Next week, we will have the major employment data baked into the market. So it’s time to look to the future.
As the services sector was the most impacted by COVID, non-manufacturing PMIs have come to the forefront in terms of market impact.
And there is reason to believe that the results this time around could give some strength to the dollar. But for the wrong reasons.
The Broader Context
Last month’s PMI slipped a bit, though still remained healthily in growth territory.
That wasn’t out of line with the circumstances, since we were coming off the peak of the “second wave” of coronavirus cases. There was renewed talk of another round of shutdowns, as government stimulus had been held up by political wrangling.
But for this month some of those excuses aren’t valid; the second wave has come and gone.
The trend has shifted towards reopening, even if the largest states – California and Texas – continue to look at stricter measures. Businesses ought to have adapted a bit to the “new normal” of not expecting help from Washington in the near future.
On the other hand, there are a couple of new excuses.
Last month saw the last phase-out of government relief programs without an extension agreement.
And the political climate has become more acrimonious. In fact, the majority of business owners in the latest survey were worried most about potential property damage from riots.
The Economy Needs People to Buy
The evolution of expectations in the polls has even come to influence the outlook of retailers.
Candidate Joe Biden has pledged to ramp up anti-COVID measures, including further lockdowns.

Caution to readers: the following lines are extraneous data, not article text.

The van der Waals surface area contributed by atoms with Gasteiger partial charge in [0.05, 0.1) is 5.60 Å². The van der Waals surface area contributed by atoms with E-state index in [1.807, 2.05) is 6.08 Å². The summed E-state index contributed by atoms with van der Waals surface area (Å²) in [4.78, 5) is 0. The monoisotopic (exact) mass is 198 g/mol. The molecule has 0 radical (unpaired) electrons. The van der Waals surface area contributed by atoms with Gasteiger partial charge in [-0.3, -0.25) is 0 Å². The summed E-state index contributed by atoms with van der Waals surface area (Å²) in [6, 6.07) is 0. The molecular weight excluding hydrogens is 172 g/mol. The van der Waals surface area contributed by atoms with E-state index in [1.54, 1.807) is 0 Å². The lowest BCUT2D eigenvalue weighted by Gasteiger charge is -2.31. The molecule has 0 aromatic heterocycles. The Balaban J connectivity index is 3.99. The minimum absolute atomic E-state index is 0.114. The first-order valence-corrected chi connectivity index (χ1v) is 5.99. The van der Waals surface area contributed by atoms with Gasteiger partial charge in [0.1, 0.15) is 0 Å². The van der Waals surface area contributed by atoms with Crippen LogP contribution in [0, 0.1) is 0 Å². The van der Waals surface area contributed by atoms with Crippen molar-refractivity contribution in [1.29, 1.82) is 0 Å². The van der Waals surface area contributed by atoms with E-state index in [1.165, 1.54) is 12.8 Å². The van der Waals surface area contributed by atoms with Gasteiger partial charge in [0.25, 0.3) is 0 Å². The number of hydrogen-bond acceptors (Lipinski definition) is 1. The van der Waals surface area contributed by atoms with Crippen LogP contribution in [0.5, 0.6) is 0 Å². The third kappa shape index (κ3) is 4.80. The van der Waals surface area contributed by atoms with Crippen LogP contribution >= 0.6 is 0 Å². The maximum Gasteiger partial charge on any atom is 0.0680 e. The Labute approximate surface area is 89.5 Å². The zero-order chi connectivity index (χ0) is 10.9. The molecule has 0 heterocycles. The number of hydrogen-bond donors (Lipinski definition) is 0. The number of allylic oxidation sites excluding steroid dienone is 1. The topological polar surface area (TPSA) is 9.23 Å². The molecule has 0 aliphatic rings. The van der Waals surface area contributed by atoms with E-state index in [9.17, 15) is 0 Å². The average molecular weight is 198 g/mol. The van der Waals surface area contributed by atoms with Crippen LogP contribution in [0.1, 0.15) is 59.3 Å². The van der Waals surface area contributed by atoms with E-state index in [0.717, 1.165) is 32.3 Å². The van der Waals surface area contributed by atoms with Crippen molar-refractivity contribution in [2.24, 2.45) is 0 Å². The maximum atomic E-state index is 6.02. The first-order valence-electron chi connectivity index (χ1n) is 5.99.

By contrast, President Trump has pushed for reopening the economy. The relative potential of each winning in November could shape buying habits, especially larger investments.
The relative uncertainty could be an incentive for purchasing managers to hold off on some acquisitions pending the electoral results.
All in all, the market is likely to take a modest reduction in Services PMI optimism with little reaction. The latest result is still higher than the outlook among purchasing managers before COVID.
The other factor to keep in mind is the differential between open and not open businesses.
The businesses that have reopened tend to report significant optimism, while those who have not have a poor outlook.
However, the average figure often represents the relative proportions of open vs non-open businesses. A small number of businesses re-entering lockdowns might skew the results noticeably.
What We Are Looking For
Expectations are for ISM non-manufacturing PMI to come in at 56.0 compared to 56.9 in the prior reading.
Of note, we can expect the new orders component to fall substantially into contraction at 44.7 compared to 56.8 prior. Most of the loss in the projected headline figure is attributed to this, with other components actually expected to improve, such as employment.
We can likely explain this differential by managers keeping purchases on hold in the final month before the election.